Francisco, behave! I Know it's your birthday, you are thirty now, it's carnival, you've dressed as a cowboy for the school party and you are surrounded by kids you hate. But that's no ... See full summary »
"The time is now, a numbing and timeless present of hospital stays, bureaucratic questioning, and wandering through remembered spaces... and suddenly it is also then, the mid '70s and the ... See full summary »
Clarissa Schuhmeister is sent away for a convent education - in accordance with the tradition of the time - by her widowed father. While observing his daughter's progress from afar he is ... See full summary »
The first film in Pedro Costa's transformative trilogy about Fontainhas, an impoverished quarter of Lisbon, Ossos is a tale of young lives torn apart by desperation. After a suicidal ... See full summary »
While I was enthralled with Arabian Nights' Volume 1, unfortunately the spark is lost for Volume 2, which is Portugal's submission for the Oscar in Best Foreign Language Film, but despite the trilogy's acclaim, it feels like a long shot if they're truly vying with this one. Anyone watching it as a standalone feature will struggle to go with its flow, and anyone who didn't like Volume 1 will be hard pressed to have their minds change. Its biggest problem is that the first two vignettes are tedious, void of the potency of Volume 1. One we follow an old man off-the-grid evading police, and another is a surreal courtroom sequence where we vaguely learn the hypocrisies of the system how everyone is guilty of some kind of criminal act. Considering the concept of the film is that we have a string of stories that are supposed to hook you in so much that you want to hear how they end, these two do not live up to those expectations.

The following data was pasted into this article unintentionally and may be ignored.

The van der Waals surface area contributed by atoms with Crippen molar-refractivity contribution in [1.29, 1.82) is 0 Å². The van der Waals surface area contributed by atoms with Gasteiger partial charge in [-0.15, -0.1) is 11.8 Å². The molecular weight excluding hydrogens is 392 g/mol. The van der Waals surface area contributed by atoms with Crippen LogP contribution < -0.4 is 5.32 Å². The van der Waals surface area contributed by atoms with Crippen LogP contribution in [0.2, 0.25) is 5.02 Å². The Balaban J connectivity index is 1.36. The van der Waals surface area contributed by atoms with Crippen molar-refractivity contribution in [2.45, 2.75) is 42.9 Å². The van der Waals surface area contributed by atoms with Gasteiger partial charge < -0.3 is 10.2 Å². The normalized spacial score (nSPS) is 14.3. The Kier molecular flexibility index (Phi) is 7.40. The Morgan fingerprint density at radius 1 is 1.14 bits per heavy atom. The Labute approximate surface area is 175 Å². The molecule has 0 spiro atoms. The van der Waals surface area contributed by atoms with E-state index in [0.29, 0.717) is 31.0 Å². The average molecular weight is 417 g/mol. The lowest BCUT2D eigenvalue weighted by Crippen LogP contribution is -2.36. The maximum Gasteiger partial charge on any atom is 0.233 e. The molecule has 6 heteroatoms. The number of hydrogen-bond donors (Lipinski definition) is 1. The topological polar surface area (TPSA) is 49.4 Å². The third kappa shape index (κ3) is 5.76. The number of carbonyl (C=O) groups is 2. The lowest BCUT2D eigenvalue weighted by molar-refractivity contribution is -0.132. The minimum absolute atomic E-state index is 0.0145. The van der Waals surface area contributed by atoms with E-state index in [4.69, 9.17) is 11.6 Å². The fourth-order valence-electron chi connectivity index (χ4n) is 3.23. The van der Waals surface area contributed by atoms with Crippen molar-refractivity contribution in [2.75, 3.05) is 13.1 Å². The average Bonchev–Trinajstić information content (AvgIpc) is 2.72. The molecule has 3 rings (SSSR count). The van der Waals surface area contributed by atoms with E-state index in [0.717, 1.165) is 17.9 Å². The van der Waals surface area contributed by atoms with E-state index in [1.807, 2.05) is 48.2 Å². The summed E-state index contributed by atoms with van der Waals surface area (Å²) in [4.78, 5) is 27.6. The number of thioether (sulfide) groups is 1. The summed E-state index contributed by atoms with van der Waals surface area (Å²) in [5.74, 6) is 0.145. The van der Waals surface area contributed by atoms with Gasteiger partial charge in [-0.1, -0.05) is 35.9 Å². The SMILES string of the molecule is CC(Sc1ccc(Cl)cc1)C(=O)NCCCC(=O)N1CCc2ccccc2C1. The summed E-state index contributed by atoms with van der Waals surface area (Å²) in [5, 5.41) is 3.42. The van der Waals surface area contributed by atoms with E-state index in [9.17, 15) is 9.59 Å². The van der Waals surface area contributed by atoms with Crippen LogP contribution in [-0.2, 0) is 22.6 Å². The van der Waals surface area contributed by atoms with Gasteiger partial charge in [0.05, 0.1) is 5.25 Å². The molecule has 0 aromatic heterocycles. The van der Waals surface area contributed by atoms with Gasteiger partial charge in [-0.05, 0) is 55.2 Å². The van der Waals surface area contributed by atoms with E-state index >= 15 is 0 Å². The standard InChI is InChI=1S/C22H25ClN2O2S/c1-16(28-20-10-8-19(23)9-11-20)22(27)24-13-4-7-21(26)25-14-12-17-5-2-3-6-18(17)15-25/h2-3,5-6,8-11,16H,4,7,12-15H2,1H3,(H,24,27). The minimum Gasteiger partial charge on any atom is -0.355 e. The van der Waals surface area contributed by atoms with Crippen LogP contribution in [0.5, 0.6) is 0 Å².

Inspiration seemed to be drained at the halfway mark. It's redeemed enough by the final tale, though it's still one of the weaker vignettes across the three films. It justifies the quiet restraint of Volume 2, which is perhaps why Portugal felt it would be more digestible to the Academy, though this one is still a little too loose. At the very least, it connects it back to the hardships of the everyday people as a lovely stray dog is passed around a tower block until each owner can no longer afford to look after it. Gomes employs more flourish that he had on full throttle for the first volume, with a Wes Anderson-esque tour of the block and its residents, finally bringing this volume back to life. Perhaps Gomes had a realisation about the repetition of the structure of Volumes 1 and 2, despite those early surprises, as Volume 3 takes things in a different direction.
See the other volumes for the rest of my review for Arabian Nights.
Read more @ The Awards Circuit (http://www.awardscircuit.com/)
5 of 8 people found this review helpful.
Was this review helpful to you?
| Report this